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‘Crazy’ audit process for choice schools in Milwaukee may finally end

By   /   September 29, 2015  /   News  /   No Comments

The Wisconsin Department of Public Instruction‘s audit program for schools in the Milwaukee Parental Choice Program has been called “crazy,” but changes included in the recent state budget may finally bring some sanity to the program.

“I’ve been a CPA for 25 years and I’ve never seen anything like DPI’s approach to the audits of choice schools,” Noel Williams told Wisconsin Watchdog.

Williams, managing partner of Williams CPA in Milwaukee, has worked as an auditor for MPCP schools for 10 years.

Schools in the choice program are required by law to hire an independent CPA to produce an audit report on the school’s financial situation and on whether students receiving vouchers are eligible to do so.

“DPI is the user of the audit report, just like as an investor in Exxon/Mobil would be the user of their audit report. The investor would use it to look up how Exxon/Mobil did this year and make decisions about the viability of the company. When DPI gets an audit report, it is supposed to it make judgments based on the nature of the report,” Williams explained.

“Although the law does allow DPI to follow-up with the auditor to clarify things that weren’t clear, in my opinion, DPI has grossly abused that power. Every one of the audit firms I’m acquainted with has gotten countless phone calls and emails on every audit report, requesting copies of data, clarification as to how they arrived at a conclusion.”

“It seems DPI’s intent has been to make it difficult and unpleasant to work with choice schools,” Williams said.

A 2013 report from EAG News.org and the Wisconsin Institute for Law and Liberty reached the same conclusion.

Choice school officials and CPAs working as auditor told the report’s authors DPI’s process was used to “unfairly harass and intimidate them.”

photo courtesy of Noel Williams

WILLING TO SPEAK OUT: Many CPAs and school administrators believe DPI has abused its authority in the school choice audit program, but only Noel Williams was willing to speak on the record about the situation

The report included incidents of auditors required to provide DPI with documentation far beyond anything included in normal audits, including spelling errors in student voucher applications. Williams has had similar experiences.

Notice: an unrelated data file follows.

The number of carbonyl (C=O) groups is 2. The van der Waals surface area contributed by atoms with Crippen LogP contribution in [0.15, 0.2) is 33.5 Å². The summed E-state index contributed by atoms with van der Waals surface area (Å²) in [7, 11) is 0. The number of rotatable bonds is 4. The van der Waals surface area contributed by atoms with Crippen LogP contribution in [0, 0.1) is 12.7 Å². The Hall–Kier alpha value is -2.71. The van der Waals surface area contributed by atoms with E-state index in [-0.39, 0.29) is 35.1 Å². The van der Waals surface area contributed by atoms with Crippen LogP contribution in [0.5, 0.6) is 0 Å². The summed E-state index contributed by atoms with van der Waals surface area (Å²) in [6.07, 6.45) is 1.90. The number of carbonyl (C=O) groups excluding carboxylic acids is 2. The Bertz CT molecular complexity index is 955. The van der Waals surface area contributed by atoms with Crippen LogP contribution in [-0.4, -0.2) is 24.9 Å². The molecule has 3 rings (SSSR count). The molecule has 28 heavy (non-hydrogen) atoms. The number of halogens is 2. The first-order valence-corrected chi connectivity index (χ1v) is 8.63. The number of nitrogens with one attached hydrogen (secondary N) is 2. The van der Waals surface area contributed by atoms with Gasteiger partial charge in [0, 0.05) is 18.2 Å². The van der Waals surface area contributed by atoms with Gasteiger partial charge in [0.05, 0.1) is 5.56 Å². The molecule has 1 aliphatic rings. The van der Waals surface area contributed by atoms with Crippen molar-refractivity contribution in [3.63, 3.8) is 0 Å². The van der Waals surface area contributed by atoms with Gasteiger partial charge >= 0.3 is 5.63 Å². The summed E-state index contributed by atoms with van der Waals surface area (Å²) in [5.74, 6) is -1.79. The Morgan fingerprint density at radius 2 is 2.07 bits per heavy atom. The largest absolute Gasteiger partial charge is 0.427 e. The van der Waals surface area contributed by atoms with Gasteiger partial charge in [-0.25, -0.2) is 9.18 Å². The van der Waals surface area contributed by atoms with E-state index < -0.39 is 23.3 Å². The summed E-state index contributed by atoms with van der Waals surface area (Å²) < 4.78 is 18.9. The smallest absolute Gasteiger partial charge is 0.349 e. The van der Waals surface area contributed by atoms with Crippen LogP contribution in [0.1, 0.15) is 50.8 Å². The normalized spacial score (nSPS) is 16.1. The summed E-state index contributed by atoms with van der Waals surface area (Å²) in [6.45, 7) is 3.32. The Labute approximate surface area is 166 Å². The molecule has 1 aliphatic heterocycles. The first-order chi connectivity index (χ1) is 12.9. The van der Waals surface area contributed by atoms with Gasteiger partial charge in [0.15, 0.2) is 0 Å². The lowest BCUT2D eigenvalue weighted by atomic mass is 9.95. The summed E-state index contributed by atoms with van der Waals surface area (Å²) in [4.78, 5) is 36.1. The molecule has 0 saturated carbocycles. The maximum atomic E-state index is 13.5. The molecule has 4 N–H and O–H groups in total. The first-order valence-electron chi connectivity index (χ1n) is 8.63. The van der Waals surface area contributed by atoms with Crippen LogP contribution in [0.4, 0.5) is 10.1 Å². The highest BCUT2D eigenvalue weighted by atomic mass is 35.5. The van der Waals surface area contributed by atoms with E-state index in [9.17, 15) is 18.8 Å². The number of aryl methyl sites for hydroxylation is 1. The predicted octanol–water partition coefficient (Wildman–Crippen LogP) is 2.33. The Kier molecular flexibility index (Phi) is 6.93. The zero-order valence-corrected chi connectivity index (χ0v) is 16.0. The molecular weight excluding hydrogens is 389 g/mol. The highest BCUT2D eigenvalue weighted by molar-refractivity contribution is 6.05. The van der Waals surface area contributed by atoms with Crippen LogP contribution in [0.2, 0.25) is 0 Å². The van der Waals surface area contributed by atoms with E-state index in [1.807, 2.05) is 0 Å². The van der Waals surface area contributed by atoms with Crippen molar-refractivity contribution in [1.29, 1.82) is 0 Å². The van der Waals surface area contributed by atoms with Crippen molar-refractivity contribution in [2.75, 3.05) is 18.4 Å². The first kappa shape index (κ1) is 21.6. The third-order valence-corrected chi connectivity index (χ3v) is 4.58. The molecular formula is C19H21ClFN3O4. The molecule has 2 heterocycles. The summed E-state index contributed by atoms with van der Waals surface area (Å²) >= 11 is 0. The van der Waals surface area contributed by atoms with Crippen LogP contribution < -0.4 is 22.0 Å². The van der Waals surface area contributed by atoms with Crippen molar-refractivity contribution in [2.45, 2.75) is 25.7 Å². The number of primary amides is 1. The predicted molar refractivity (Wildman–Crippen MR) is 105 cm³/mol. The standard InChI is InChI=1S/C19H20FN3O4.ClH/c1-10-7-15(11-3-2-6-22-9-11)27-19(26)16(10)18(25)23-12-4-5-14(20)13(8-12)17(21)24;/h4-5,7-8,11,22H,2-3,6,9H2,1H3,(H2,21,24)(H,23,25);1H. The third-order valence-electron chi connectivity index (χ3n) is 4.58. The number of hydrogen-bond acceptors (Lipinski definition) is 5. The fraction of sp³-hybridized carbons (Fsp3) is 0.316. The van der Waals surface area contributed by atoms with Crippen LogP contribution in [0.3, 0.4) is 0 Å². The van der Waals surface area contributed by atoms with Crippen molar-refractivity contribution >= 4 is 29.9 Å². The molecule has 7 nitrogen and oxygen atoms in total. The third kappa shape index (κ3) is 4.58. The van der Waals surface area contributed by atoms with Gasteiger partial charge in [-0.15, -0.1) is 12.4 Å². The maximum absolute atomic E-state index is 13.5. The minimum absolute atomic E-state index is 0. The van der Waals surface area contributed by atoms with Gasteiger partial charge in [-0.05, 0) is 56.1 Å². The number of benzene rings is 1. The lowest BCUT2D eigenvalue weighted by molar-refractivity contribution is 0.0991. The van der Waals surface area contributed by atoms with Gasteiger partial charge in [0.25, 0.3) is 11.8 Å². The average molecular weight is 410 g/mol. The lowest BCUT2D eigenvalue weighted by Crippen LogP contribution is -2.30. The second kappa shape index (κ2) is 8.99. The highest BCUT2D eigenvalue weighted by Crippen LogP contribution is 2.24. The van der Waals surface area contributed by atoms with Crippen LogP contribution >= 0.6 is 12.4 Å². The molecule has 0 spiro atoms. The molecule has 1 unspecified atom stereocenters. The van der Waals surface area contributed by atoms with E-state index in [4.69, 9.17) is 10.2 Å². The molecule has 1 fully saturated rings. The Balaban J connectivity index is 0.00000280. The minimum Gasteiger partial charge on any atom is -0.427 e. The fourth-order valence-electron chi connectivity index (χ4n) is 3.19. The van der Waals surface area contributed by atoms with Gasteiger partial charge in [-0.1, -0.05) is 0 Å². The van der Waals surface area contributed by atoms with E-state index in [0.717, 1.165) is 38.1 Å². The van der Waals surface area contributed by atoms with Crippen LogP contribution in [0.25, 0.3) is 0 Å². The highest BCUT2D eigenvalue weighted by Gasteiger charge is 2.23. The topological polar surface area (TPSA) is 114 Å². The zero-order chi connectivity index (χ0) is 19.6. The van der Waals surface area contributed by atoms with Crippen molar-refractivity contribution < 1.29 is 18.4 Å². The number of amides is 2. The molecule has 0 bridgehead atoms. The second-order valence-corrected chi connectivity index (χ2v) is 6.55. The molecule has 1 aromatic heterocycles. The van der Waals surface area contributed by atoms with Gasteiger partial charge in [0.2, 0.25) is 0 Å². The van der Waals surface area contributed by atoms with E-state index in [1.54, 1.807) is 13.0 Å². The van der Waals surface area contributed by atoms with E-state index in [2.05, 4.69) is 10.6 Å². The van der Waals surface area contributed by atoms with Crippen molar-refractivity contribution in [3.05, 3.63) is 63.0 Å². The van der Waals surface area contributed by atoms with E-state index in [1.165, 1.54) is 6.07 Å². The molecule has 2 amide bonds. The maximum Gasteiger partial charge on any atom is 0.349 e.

DPI can use something as trivial as a spelling error to declare a child ineligible to receive a voucher.

The EAG/WILL report didn’t name any of the officials or auditors who were interviewed, because “they only agreed to speak anonymously, due to fear of retribution by DPI.”

That didn’t surprise Williams, the only person willing to speak on the record with Wisconsin Watchdog about the audit program.

“It’s what professionals do. We go along to get along. We’ve all seen the John Doe situation, we all know our tax dollars can be used to punish us for speaking out. But I don’t choose this moment in my life to be afraid,” Williams said.

Wisconsin Watchdog submitted questions regarding the audit process to DPI via email but did not receive a reply.

Although auditors were unwilling to speak publicly about the situation, their frustration led them to contact state lawmakers.

“The people I heard most often from about the audit program were auditors,” state Rep. Dale Kooyenga, R-Brookfield, told Wisconsin Watchdog.

“These were CPAs, people who deal with the SEC and other government agencies at all levels, telling me the school report process was crazy. It was a situation where DPI was basically auditing the auditors, which it didn’t have authority to do. The amount of extra time and the number of extra documents auditors had to produce was driving up the cost of these audits to schools.”

Kooyenga introduced amendments in the biennial budget to streamline the audit process.

DPI will now have only 90 days to certify an audit after it’s submitted. During that period, it can only contact an auditor once. That contact must be in writing and may only contain questions regarding matters that may substantially effect a school’s viability.

Williams is cautiously hopeful.

“It should be an improvement, but I’d like to see the results of DPI’s rule-making process regarding the changes before I can be sure,” Williams said.

RELATED: State Supreme Court will decide who makes the rules for education in Wisconsin

Kooyenga understands Williams’ caution.

“We’ve seen in the past where an agency manages to circumvent the intent of the law through its rule-making process,” Kooyenga said.

“So, I’m always skeptical, but I think in this case we’ve been pretty clear and specific what they cannot do, but it remains to be seen.”

Contact Paul Brennan at [email protected]


Paul formerly served as staff reporter for Watchdog.org.